Archive for January 2, 2021

The Drastic Mr. Fox

Posted in FILM, literature with tags , , , , , , , on January 2, 2021 by dcairns

Snow!

Wes Anderson acknowledged Lasislas Starewicz as a big influence on his approach to animation in THE FANTASTIC MR. FOX and ISLE OF DOGS — LE ROMAN DE RENARD (1937) would seem the most obvious connection.

Starewicz’s work might be better known if his sensibility weren’t so unique. It’s not that he saw animation as being other than the children’s medium it seems cursed to be — just that Starewicz was the Great Un-Disney. I just watched his THE INSECTS’ CHRISTMAS, the title of which alone gives you a sense of his itchy, uncomfortable vibe. A miniature wooden Father Christmas comes down off a tree and gives presents to all the beetles in the snow. It’s sheer madness.

The puppets (or actual bugs, perhaps) move quite herky-jerky in that 1914 short, but in RENARD, which took five years to make (with Mrs. Starewicz, Irene as co-director; their daughter, “Nina Star,” acts in some of their films; it was a family concern) everything seems to be on ones. The motion is smooth as velvet, even when the characters rush about — in fact, the Starewiczs sometimes slip into live action so a figure can vanish in a realistic motion blur.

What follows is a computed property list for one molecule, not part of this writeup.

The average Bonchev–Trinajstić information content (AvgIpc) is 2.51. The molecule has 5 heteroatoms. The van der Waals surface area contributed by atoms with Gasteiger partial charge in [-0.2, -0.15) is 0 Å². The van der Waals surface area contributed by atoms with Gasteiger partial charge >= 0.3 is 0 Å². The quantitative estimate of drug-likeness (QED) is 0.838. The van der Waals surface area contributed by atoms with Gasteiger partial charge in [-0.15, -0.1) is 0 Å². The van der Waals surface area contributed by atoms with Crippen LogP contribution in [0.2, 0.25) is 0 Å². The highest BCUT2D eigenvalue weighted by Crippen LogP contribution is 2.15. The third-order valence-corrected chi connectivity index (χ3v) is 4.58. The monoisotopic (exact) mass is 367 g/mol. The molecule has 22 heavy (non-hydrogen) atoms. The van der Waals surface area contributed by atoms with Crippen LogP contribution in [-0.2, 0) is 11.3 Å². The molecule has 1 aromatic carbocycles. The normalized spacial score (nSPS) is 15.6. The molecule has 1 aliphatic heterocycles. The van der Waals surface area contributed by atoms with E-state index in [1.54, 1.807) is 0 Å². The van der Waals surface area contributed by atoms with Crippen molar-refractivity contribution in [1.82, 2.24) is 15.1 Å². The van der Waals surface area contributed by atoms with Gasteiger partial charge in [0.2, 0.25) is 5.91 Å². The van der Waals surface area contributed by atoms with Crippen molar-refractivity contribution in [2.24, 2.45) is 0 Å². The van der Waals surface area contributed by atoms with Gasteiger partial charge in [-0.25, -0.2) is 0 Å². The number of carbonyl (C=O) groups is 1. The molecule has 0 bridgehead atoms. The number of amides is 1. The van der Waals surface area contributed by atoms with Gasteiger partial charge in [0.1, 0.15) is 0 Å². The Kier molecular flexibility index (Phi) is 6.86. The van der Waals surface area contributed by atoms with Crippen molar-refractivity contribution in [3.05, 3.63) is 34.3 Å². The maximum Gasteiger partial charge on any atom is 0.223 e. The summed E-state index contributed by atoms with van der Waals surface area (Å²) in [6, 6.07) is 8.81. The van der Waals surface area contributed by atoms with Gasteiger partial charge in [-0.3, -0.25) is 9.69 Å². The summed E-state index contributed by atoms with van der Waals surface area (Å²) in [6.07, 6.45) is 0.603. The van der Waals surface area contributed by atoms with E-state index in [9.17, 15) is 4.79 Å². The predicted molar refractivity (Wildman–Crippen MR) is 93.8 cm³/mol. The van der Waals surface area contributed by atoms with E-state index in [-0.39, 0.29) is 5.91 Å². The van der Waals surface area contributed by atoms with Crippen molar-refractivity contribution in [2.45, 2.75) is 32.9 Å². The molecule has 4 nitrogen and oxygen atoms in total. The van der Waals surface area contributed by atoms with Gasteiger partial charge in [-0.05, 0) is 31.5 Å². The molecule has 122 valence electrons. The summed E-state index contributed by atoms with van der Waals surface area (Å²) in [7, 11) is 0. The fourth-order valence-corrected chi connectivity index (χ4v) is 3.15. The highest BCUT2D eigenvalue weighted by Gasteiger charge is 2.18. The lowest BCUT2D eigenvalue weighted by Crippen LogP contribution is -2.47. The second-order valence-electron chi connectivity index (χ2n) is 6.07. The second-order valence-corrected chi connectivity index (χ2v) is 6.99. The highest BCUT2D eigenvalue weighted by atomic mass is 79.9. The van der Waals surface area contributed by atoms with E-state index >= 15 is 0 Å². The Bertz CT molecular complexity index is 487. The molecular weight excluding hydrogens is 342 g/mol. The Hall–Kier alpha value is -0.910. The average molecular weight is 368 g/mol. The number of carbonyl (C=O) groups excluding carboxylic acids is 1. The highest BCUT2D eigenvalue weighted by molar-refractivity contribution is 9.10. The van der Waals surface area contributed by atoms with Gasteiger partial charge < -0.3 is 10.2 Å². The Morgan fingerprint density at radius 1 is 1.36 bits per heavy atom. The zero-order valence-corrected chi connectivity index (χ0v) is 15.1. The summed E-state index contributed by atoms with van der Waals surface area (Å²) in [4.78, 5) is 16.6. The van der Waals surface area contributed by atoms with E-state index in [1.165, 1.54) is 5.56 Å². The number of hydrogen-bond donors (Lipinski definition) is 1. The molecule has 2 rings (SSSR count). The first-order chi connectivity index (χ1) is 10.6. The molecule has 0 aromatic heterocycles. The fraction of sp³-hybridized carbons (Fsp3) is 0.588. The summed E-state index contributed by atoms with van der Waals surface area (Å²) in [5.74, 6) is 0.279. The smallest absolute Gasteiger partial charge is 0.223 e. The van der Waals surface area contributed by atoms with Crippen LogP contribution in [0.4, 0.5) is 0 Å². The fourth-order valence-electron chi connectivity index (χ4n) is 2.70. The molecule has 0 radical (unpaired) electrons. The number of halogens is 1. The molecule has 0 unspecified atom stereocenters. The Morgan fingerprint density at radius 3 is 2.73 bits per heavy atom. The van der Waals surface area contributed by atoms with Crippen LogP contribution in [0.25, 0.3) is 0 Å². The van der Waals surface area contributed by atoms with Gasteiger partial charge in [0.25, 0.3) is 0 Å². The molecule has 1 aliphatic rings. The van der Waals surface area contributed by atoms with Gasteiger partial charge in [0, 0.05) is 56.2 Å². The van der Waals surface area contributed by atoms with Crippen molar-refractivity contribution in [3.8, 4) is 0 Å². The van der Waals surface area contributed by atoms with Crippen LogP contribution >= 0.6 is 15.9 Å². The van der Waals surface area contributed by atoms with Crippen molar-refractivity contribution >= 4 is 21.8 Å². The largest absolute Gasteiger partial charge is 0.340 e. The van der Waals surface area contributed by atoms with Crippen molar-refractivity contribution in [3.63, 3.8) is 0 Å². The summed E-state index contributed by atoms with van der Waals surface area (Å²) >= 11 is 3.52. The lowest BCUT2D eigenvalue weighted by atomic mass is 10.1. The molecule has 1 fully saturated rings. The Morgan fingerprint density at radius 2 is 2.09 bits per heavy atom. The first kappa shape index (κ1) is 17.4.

And these mammalian protags and antags are much closer to child-friendly plush toys than the spiky bugs of earlier films. The trouble is, the story is by frickin’ Goethe, and it’s bloody horrible. Mr. Fox is a psychopath. His trickster activities have a lot of Brer Rabbit about them, but they’re all really nasty. The attempts to render things more comical are extraordinarily creepy.

The King of the Animals, a lion, naturally, is constantly hearing complaints about Renard’s depredations. Like, one time, they bring in a bier. On it is a chicken carcass, a victim of this vulpine Mack the Knife. Staggering around the bones is a little anthropomorphized chicklet, crying for its momma. Just horrible. You can’t not be impressed and depressed at the same time.

At one point, in his defense, Mr. Fox conjures up the fantasy image of his wife and child. The Starewiczs dutifully show the baby suckling at the (humanoid) breast of the mother — and her foxtit moves in a lifelike, fleshy way — I’m assuming the cloth is two-thirds full of sawdust or birdseed or something. Because that detail matters. You can’t make a proper kids’ film if the animals’ knockers don’t move right, just ask Ralph Bakshi.

When Renard spins one of his bogus yarns and describes how Heaven can be accessed via the bottom of the village well, we see the afterlife, populated by a choir of disembodied rabbit heads, each equipped with angel wings. Why do the rabbit heads have no bodies? Because farmers cut their heads off?

There’s SO much visual invention here and yet the movie will mostly make you sad and frightened. Still, the monkey lawgiver who peers at us from a screen within a screen is voiced by Claude Dauphin, also the President of the Galaxy in BARBARELLA, again on a screen of his own.